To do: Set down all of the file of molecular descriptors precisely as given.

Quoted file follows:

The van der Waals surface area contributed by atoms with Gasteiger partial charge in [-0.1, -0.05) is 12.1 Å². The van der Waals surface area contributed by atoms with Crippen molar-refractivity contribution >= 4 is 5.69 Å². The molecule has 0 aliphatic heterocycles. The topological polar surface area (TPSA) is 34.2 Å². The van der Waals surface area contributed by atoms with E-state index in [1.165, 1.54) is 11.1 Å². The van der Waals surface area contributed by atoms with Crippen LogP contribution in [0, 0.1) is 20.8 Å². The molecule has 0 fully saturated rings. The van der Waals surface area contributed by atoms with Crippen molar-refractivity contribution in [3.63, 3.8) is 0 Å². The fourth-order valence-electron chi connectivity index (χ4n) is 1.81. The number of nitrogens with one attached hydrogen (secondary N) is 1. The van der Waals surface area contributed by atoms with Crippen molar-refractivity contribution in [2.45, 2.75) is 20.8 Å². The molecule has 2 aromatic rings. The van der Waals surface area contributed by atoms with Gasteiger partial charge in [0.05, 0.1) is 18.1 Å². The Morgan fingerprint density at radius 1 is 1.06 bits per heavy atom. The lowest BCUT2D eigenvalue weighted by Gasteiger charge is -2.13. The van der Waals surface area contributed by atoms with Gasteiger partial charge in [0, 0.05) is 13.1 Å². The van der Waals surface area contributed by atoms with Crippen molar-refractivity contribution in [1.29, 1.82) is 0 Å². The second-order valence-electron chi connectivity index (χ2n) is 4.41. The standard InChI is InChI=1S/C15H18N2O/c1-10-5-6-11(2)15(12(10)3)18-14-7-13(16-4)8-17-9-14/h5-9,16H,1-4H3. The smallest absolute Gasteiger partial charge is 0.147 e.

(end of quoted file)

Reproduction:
The van der Waals surface area contributed by atoms with Gasteiger partial charge in [-0.1, -0.05) is 12.1 Å². The van der Waals surface area contributed by atoms with Crippen molar-refractivity contribution >= 4 is 5.69 Å². The molecule has 0 aliphatic heterocycles. The topological polar surface area (TPSA) is 34.2 Å². The van der Waals surface area contributed by atoms with E-state index in [1.165, 1.54) is 11.1 Å². The van der Waals surface area contributed by atoms with Crippen LogP contribution in [0, 0.1) is 20.8 Å². The molecule has 0 fully saturated rings. The van der Waals surface area contributed by atoms with Crippen molar-refractivity contribution in [3.63, 3.8) is 0 Å². The fourth-order valence-electron chi connectivity index (χ4n) is 1.81. The number of nitrogens with one attached hydrogen (secondary N) is 1. The van der Waals surface area contributed by atoms with Crippen molar-refractivity contribution in [2.45, 2.75) is 20.8 Å². The molecule has 2 aromatic rings. The van der Waals surface area contributed by atoms with Gasteiger partial charge in [0.05, 0.1) is 18.1 Å². The Morgan fingerprint density at radius 1 is 1.06 bits per heavy atom. The lowest BCUT2D eigenvalue weighted by Gasteiger charge is -2.13. The van der Waals surface area contributed by atoms with Gasteiger partial charge in [0, 0.05) is 13.1 Å². The van der Waals surface area contributed by atoms with Crippen molar-refractivity contribution in [1.29, 1.82) is 0 Å². The second-order valence-electron chi connectivity index (χ2n) is 4.41. The standard InChI is InChI=1S/C15H18N2O/c1-10-5-6-11(2)15(12(10)3)18-14-7-13(16-4)8-17-9-14/h5-9,16H,1-4H3. The smallest absolute Gasteiger partial charge is 0.147 e.